For example, if you want to browse the project's history update summary, Git does not have to go to the outside server to fetch the data back, and then read it directly from the local database. So at any time you can flip through it without waiting. If you want to see the difference between the current version of the file and the version one months ago, Git takes the snapshot and the current file for one months to make a difference, instead of asking the remote server to do it, or pulling the old version of the file locally for comparison.

With CVCS, you can't do anything without a network or a disconnected VPN. But with Git, even if you're on a plane or a train, you can be very happy to submit updates frequently, and then upload them to the remote repository when there's a network. Also, on the way home, you can continue to work without a VPN connection. For other version control systems, this is almost impossible, or very cumbersome. For example, Perforce, if you do not connect to the server, almost nothing can be done (the default cannot issue a command to p4 edit file start editing the file, because Perforce need the network notification system to declare that the file is being revised by WHO. But actually manually modifying the file permissions can bypass this limitation, but it is not possible to commit the update after completion. If it is Subversion or CVS, although you can edit the file, you cannot commit the update because the database is on the network. It seems like none of this is a big problem, but after the actual experience, you will be pleasantly surprised to find that this is actually going to make a big difference.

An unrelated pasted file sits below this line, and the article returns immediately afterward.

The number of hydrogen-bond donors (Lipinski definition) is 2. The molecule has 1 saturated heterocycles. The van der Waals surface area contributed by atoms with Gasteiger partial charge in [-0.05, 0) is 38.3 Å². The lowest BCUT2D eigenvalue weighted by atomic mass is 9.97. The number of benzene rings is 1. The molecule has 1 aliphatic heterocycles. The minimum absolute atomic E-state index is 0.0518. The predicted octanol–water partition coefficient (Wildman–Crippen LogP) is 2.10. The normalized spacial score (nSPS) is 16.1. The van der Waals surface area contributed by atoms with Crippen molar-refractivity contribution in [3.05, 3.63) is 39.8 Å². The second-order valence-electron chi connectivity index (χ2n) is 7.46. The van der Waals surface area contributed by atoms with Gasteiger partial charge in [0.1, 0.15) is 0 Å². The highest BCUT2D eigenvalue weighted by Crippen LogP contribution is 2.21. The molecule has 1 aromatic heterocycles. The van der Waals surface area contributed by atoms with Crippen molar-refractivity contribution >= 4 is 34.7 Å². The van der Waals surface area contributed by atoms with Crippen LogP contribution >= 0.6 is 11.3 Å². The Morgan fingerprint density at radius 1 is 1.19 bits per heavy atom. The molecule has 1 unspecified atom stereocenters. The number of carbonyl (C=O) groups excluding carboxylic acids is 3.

Maintain data integrity at all times